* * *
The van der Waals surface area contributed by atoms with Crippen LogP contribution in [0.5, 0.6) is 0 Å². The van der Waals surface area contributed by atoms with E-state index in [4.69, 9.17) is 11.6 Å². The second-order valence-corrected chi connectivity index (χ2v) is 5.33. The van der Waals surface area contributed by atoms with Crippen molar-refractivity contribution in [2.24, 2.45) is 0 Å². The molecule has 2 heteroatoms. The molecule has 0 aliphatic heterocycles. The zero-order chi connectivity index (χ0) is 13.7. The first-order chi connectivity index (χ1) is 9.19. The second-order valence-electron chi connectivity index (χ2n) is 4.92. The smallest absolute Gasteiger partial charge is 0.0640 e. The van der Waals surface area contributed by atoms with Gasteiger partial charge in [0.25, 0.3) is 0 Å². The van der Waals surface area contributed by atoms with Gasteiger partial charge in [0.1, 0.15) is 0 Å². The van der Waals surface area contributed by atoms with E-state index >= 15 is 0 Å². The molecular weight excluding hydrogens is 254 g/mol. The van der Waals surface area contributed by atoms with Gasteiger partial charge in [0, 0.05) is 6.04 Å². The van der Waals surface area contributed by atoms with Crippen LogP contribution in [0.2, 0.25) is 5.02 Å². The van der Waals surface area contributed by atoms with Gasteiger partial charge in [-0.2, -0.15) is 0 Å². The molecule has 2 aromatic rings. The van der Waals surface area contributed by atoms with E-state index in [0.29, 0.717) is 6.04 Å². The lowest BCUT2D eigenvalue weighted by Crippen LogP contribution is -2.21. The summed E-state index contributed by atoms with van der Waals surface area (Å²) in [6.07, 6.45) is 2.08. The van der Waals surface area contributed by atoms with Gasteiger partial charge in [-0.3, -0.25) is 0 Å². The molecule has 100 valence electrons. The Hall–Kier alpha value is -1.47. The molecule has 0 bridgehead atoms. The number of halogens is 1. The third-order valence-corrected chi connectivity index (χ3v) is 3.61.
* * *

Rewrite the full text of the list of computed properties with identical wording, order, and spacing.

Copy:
The van der Waals surface area contributed by atoms with Crippen LogP contribution in [0.5, 0.6) is 0 Å². The van der Waals surface area contributed by atoms with E-state index in [4.69, 9.17) is 11.6 Å². The second-order valence-corrected chi connectivity index (χ2v) is 5.33. The van der Waals surface area contributed by atoms with Crippen molar-refractivity contribution in [2.24, 2.45) is 0 Å². The molecule has 2 heteroatoms. The molecule has 0 aliphatic heterocycles. The zero-order chi connectivity index (χ0) is 13.7. The first-order chi connectivity index (χ1) is 9.19. The second-order valence-electron chi connectivity index (χ2n) is 4.92. The smallest absolute Gasteiger partial charge is 0.0640 e. The van der Waals surface area contributed by atoms with Gasteiger partial charge in [0.25, 0.3) is 0 Å². The van der Waals surface area contributed by atoms with Gasteiger partial charge in [0.1, 0.15) is 0 Å². The van der Waals surface area contributed by atoms with E-state index >= 15 is 0 Å². The molecular weight excluding hydrogens is 254 g/mol. The van der Waals surface area contributed by atoms with Gasteiger partial charge in [0, 0.05) is 6.04 Å². The van der Waals surface area contributed by atoms with Crippen LogP contribution in [0.2, 0.25) is 5.02 Å². The van der Waals surface area contributed by atoms with Gasteiger partial charge in [-0.2, -0.15) is 0 Å². The molecule has 2 aromatic rings. The van der Waals surface area contributed by atoms with E-state index in [0.29, 0.717) is 6.04 Å². The lowest BCUT2D eigenvalue weighted by Crippen LogP contribution is -2.21. The summed E-state index contributed by atoms with van der Waals surface area (Å²) in [6.07, 6.45) is 2.08. The van der Waals surface area contributed by atoms with Gasteiger partial charge in [-0.3, -0.25) is 0 Å². The molecule has 100 valence electrons. The Hall–Kier alpha value is -1.47. The molecule has 0 bridgehead atoms. The number of halogens is 1. The third-order valence-corrected chi connectivity index (χ3v) is 3.61.